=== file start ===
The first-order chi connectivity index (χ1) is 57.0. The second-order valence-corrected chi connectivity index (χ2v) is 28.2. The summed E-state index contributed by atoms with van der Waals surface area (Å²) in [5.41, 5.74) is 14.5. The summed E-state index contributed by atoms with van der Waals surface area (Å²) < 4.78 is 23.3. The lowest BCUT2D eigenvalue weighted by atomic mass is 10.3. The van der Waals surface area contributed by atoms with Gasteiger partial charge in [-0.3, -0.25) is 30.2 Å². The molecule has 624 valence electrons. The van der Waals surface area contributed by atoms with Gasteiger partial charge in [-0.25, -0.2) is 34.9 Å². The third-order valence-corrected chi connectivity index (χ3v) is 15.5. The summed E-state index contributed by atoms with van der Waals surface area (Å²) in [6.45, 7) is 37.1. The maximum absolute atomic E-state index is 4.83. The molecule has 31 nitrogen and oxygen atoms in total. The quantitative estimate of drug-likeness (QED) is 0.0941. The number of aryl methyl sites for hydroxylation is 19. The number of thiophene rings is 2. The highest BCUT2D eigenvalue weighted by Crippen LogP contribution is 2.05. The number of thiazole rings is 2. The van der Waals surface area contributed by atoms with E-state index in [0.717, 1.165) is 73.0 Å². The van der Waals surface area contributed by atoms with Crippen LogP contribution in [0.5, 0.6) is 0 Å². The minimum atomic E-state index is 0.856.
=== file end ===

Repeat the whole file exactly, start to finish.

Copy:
The first-order chi connectivity index (χ1) is 57.0. The second-order valence-corrected chi connectivity index (χ2v) is 28.2. The summed E-state index contributed by atoms with van der Waals surface area (Å²) in [5.41, 5.74) is 14.5. The summed E-state index contributed by atoms with van der Waals surface area (Å²) < 4.78 is 23.3. The lowest BCUT2D eigenvalue weighted by atomic mass is 10.3. The van der Waals surface area contributed by atoms with Gasteiger partial charge in [-0.3, -0.25) is 30.2 Å². The molecule has 624 valence electrons. The van der Waals surface area contributed by atoms with Gasteiger partial charge in [-0.25, -0.2) is 34.9 Å². The third-order valence-corrected chi connectivity index (χ3v) is 15.5. The summed E-state index contributed by atoms with van der Waals surface area (Å²) in [6.45, 7) is 37.1. The maximum absolute atomic E-state index is 4.83. The molecule has 31 nitrogen and oxygen atoms in total. The quantitative estimate of drug-likeness (QED) is 0.0941. The number of aryl methyl sites for hydroxylation is 19. The number of thiophene rings is 2. The highest BCUT2D eigenvalue weighted by Crippen LogP contribution is 2.05. The number of thiazole rings is 2. The van der Waals surface area contributed by atoms with E-state index in [0.717, 1.165) is 73.0 Å². The van der Waals surface area contributed by atoms with Crippen LogP contribution in [0.5, 0.6) is 0 Å². The minimum atomic E-state index is 0.856.